The Trump administration is considering “extreme vetting” in which social media passwords and mobile phone contacts must be handed over when entering the US.
Travellers from many US allies, such as the UK, Ireland, Germany and France, may soon undergo “extreme vetting” when arriving in the US.
Visitors could be forced to reveal social media usernames and passwords, as well as financial data to US Customs and Border Protection officers. If the traveller refuses to hand over the information, they will likely be refused entry into the country.
Mobile phone contacts may also be analysed as well as any electronic or digital devices carried by the passenger. A senior department of homeland security official was quoted as saying that the aim is to “figure out who you are communicating with.”
Detailed ideological questions may be asked by border officials – for example, ‘what do you think of ISIS?’
The new policy is likely to affect the 38 countries that participate in the visa waiver program – a program that allows citizens of specific countries to travel to the US for tourism, business, or while in transit for up to 90 days without having to obtain a visa.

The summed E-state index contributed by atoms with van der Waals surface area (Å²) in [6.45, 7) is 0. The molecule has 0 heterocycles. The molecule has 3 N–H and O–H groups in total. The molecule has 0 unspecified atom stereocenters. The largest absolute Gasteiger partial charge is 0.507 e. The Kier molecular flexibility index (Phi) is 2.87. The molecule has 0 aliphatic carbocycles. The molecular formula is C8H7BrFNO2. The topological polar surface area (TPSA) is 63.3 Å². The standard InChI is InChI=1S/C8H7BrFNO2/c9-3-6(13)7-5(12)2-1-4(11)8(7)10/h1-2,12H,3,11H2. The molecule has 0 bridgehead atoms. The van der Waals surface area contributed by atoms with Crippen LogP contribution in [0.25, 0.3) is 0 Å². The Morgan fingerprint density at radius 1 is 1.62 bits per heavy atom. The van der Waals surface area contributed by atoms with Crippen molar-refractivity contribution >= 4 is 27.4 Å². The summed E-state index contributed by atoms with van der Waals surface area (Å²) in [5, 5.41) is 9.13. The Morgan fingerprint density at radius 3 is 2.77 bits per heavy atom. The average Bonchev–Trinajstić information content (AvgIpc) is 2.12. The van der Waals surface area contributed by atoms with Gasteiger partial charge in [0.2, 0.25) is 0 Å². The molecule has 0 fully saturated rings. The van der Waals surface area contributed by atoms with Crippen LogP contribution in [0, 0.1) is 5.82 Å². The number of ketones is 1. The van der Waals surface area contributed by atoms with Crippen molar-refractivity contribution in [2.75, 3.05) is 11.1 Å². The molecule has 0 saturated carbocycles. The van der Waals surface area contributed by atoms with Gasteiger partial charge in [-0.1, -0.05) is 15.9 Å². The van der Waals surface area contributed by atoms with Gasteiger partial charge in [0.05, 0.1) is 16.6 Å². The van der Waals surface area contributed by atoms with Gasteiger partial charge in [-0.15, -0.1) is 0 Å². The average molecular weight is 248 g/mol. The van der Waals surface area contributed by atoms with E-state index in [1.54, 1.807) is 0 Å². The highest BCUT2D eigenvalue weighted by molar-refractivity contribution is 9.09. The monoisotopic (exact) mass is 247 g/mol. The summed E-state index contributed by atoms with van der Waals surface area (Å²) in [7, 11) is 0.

John Kelly, US Homeland Security Secretary, previously shared the idea of asking for passwords in February 2017. Speaking to the congressional Homeland Security Committee, he said: “We want to say for instance, ‘What sites do you visit? And give us your passwords,’ so that we can see what they do on the internet. If they don’t want to give us that information then they don’t come.”
The Electronic Frontier Foundation, a US nonprofit, campaigning for digital civil rights, said that although border agents cannot deny a US citizen admission to their own country, a foreign visitor has little to no legal protection and may simply be denied entry to the US.